Language

A common conception is that early man would lack the patience for anything as advanced as building up a language; that the primitive barbarity of the time and place meant they would rather bash each other’s brains out in their spare time than explore and develop their ability to speak. This view pitches dramatic cinema images of primeval savagery against logic; the former appeals to our visceral side; but if true, where did language come from? Language came before literacy; in fact we had language long before literacy. No-one knows exactly how long. Early man must have developed language, as it didn’t happen by magic. The corollary to this is that our notions of early man are wrong.

How old is language?

Organised settlement of the New World took place at least 10,000 years back; did American Indians bring language with them?
Genetic studies show that the Chinese were separate for over 20,000 years; taking us back to the height of last Ice Age. The last Ice Age was hardly an ideal for keeping in touch with distant neighbors so an older origin of language seems logical (and isn’t their tonal language different?)
Because of that climate and the fact that humans were still filling up the Earth; the Toba event 70,000 years ago killed off much of humanity and is held to have triggered the last Ice Age – we were reduced to about 10,000 breeding couples; I can imagine a common ancestral language back in pre-Toba times. It’s interesting to note that Neanderthal wasn’t killed off by Toba, so speculation about the origin of language could fork here.

How could language develop? Did they have the time? Were they even then, getting ready for the onset of literature by composing works that would easily transfer into written form? 🙂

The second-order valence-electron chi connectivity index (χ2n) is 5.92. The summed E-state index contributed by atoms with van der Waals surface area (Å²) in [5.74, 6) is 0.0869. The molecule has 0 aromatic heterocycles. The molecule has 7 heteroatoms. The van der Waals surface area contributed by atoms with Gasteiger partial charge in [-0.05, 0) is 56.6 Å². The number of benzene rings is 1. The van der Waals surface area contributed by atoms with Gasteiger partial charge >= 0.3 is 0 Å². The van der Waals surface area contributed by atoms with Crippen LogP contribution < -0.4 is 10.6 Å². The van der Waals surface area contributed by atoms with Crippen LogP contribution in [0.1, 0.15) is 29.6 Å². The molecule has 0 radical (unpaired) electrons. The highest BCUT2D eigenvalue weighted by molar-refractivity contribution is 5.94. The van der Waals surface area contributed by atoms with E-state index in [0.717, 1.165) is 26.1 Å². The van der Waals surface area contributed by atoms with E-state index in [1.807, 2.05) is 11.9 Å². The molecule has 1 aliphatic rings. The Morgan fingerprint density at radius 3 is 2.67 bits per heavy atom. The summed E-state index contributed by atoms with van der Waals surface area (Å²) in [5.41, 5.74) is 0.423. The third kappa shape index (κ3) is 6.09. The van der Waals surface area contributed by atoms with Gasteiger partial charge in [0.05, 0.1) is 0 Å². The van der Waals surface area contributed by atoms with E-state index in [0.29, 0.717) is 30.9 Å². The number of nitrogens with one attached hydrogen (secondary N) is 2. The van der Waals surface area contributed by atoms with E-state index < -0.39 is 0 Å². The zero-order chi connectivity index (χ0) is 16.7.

The economic argument (how efficient were our ancestors with their hunter gathering ways?) determines whether they had free time. If they did have free time, punctuating it with random acts of savagery and murder, would seem counter-productive. Would their spare time have been filled listening to wannabee Shakespeares, rhyming off their creations with one eye on their posterity? Maybe no; but language as an analytical tool – of their life, their observations, even of teaching their young; we know that that pattern of life survived. Our ancestors lived it. To maintain language in pre-literate times would require special aptitudes; so the idea of a bard – in whom would be vested knowledge of language, customs and events; combined with a capacity to deliver pronouncements or other sayings that re-connect with cultural legacy in an appropriate way – becomes credible. Being a bard wasn’t a spare time job. Those patterns are mostly lost but the residuals of pre-historic cultures are still there to study – e.g. American Indians.
Incidentally hybrid languages (like English) lack elegance and simplicity and have many loan words. This may color opinion on the matter of how language is formed (if it’s hard for us, a primitive savage would be lost).

I’m struck by the eloquence of the illiterate in works such as Giacomo Casanova’s A History of my Life

Guide assumes idios, analogous to Neanderthal man, have the ability to speak and reason. Is that a big deal? Guide’s editor challenged this. The above expands on my reasoning for making man of 100,000 years ago, able to talk and reason. I think it’s plausible.

Butterfly

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